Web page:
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7 Ways to Stay on Top of Your Diabetes Nutrition Goals as We Head into Summer

Diet and Nutrition

July 05, 2022

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Adam Nixon/Stocksy United

Adam Nixon/Stocksy United

by Mary Van Doorn

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Medically Reviewed by:

Kathy W. Warwick, R.D., CDE

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•••••

by Mary Van Doorn

•••••

Medically Reviewed by:

Kathy W. Warwick, R.D., CDE

•••••

•••••

With a bit of planning and mindful decision-making, you can be free of any stress related to summer food festivities.

Summertime is here, and for many of us, that means grilling, cookouts with family and friends, and trips to the beach. A change in routine can make it challenging to stay on top of our diabetes nutrition goals and blood sugar management.

But planning ahead and being mindful of our choices can help us enjoy the summer months without feeling left out of the food and fun. Check out these seven hacks to keep you on track this summer.

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Switch up your protein offerings

Typically, when we think of cookout food, we picture hamburgers and hot dogs. While delicious, these options are high in saturated fat, sodium, and calories.

When planning your next grill out, consider lean protein options. Chicken breast, fish, shrimp, portobello mushrooms, and vegetable kabobs are good alternatives to help switch things up.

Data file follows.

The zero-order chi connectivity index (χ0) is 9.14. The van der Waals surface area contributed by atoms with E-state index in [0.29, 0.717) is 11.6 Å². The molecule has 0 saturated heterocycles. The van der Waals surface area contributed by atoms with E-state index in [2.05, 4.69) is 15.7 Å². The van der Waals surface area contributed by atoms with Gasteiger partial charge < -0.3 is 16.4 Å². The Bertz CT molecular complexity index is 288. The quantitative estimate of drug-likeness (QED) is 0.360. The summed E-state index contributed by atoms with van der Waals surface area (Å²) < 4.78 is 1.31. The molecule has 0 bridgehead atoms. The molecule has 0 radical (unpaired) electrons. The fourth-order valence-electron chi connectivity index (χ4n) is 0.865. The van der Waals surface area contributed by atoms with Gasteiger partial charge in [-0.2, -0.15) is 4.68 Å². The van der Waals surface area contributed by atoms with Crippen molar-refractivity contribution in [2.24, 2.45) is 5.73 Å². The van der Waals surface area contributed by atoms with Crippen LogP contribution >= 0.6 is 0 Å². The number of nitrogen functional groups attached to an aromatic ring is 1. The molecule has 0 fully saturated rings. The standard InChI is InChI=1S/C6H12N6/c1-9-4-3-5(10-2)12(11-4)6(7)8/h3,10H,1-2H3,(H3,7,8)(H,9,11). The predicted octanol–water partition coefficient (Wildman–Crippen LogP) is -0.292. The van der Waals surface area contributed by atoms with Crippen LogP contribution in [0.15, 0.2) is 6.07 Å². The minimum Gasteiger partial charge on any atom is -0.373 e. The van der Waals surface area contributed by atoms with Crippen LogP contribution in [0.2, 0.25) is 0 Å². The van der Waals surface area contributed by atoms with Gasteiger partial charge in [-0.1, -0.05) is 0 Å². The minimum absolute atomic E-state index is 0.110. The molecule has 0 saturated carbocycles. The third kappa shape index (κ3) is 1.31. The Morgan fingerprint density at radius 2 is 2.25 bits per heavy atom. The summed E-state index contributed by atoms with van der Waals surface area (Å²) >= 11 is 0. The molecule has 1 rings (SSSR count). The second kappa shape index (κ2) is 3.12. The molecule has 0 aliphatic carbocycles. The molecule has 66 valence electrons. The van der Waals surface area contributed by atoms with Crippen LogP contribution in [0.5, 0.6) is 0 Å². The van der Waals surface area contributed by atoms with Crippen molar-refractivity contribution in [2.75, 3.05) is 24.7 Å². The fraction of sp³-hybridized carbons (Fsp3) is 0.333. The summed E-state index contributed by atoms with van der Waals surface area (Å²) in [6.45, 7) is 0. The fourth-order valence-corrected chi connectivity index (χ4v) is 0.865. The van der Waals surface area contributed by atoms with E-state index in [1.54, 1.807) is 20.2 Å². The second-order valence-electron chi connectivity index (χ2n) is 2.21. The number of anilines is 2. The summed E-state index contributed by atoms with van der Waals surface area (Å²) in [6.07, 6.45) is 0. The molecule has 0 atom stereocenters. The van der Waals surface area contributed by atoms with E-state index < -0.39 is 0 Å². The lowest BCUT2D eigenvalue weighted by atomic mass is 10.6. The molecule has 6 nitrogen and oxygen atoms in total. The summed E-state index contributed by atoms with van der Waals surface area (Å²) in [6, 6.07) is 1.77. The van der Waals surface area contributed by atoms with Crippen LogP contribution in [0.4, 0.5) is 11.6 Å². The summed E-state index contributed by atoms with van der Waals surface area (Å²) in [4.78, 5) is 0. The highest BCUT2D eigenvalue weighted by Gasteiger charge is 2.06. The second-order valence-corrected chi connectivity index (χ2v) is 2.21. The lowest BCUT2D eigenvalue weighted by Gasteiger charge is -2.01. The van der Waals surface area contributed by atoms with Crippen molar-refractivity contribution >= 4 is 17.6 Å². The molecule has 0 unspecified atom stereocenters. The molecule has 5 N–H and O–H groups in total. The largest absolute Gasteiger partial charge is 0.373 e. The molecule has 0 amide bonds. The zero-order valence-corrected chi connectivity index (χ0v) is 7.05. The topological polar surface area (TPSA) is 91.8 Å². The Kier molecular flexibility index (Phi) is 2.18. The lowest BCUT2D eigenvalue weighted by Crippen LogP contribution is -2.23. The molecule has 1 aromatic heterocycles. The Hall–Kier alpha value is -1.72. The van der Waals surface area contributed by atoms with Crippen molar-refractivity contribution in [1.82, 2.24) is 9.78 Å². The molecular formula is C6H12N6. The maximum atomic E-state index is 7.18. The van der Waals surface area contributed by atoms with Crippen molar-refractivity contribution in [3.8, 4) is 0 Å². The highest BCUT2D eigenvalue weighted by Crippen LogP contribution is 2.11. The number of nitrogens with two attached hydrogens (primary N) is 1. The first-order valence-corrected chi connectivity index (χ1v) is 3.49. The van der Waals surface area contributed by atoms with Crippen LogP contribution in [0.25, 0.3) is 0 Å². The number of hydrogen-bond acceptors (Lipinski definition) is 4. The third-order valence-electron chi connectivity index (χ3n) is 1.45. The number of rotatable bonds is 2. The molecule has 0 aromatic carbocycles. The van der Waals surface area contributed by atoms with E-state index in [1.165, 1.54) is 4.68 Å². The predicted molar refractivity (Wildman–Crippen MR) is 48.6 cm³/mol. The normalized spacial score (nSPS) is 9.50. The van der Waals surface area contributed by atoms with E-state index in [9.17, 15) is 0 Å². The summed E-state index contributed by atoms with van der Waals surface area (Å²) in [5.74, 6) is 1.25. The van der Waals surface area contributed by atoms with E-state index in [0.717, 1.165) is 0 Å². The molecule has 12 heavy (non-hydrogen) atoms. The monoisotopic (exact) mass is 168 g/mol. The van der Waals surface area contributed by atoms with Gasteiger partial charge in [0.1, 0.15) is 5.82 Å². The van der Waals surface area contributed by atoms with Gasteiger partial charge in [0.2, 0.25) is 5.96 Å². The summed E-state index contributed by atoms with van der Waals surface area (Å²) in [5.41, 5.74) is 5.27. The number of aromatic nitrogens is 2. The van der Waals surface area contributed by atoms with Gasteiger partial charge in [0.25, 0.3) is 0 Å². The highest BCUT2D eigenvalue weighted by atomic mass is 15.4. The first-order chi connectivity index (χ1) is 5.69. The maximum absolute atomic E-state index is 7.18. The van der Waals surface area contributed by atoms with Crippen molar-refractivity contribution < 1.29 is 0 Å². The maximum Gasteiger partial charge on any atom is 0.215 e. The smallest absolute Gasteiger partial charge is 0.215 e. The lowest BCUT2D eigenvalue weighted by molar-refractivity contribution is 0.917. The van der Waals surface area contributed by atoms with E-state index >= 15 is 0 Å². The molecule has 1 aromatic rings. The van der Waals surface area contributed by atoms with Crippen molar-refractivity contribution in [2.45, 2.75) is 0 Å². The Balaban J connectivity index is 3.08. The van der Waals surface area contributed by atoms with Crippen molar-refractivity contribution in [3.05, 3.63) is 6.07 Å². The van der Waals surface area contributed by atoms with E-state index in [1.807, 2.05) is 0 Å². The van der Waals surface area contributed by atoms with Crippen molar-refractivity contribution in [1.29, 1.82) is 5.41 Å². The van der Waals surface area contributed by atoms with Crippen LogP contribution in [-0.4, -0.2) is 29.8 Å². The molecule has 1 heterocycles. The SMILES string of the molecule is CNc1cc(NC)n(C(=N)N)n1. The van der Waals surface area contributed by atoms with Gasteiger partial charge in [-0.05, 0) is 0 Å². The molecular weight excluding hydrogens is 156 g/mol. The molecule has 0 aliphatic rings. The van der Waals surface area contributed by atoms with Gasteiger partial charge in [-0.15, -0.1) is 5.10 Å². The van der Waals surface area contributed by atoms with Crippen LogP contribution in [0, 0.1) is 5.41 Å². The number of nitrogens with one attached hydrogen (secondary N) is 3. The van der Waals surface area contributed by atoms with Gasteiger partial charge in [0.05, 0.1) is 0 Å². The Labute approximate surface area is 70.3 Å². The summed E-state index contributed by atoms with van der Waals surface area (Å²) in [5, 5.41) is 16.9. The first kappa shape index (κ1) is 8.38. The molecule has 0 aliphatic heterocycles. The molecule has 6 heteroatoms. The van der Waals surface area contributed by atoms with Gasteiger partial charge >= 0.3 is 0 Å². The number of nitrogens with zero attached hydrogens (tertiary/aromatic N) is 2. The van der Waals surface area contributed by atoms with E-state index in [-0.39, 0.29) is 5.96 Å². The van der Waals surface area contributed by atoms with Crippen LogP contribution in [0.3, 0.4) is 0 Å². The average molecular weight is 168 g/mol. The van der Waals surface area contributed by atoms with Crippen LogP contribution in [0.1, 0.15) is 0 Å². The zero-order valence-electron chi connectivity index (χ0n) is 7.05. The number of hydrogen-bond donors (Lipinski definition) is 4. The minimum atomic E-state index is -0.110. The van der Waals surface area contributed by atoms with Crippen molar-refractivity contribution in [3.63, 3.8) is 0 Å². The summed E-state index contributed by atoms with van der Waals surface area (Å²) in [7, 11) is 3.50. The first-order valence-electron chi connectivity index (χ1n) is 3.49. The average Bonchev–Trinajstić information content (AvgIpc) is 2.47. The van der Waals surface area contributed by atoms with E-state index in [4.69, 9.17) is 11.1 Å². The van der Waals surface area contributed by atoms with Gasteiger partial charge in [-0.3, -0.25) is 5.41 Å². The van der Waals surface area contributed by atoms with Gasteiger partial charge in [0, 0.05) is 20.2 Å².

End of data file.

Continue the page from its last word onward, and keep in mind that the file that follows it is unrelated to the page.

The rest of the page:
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Monitor your carbs

Depending on the carb count you’ve decided on with your doctor or nutritionist, you may have to be particularly mindful in the cookout setting.

For example, a plain hamburger bun has about 25-30 grams of carbohydrates. Add to that a hot dog with a bun, potato salad, and some chips, and you’re likely to reach a carb count of 120 grams or more. You can ditch the bun and opt for a lettuce wrap or break up the burger and create a salad instead.

If BBQ chicken or ribs are on the menu, you may want to cook them with a dry seasoning rub instead of BBQ sauce, which can be very sweet. Two tablespoons of BBQ sauce can have around 15 grams of carbs or more.

A popular side dish like baked beans can add in another 25 grams or more of carbs per 1/2 cup. Some low carb side dishes include a marinated vegetable salad or homemade coleslaw.

Monitoring your carb intake will keep your blood sugars stable throughout the day and help you avoid a blood sugar rollercoaster.

Explore alternatives for your tried-and-true recipes

Think loaded potato salad made with cauliflower instead of potatoes or air-fried parsnips instead of french fries.

Whether you’re grilling at home or visiting with friends, it’s wise to have a side dish or two you can count on to fit into your nutrition plan. Don’t be afraid to seek out a new recipe for your most-loved cookout sides. Not only is it fun to experiment, but you’re also setting yourself up for success in the process.

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Avoid drinking your calories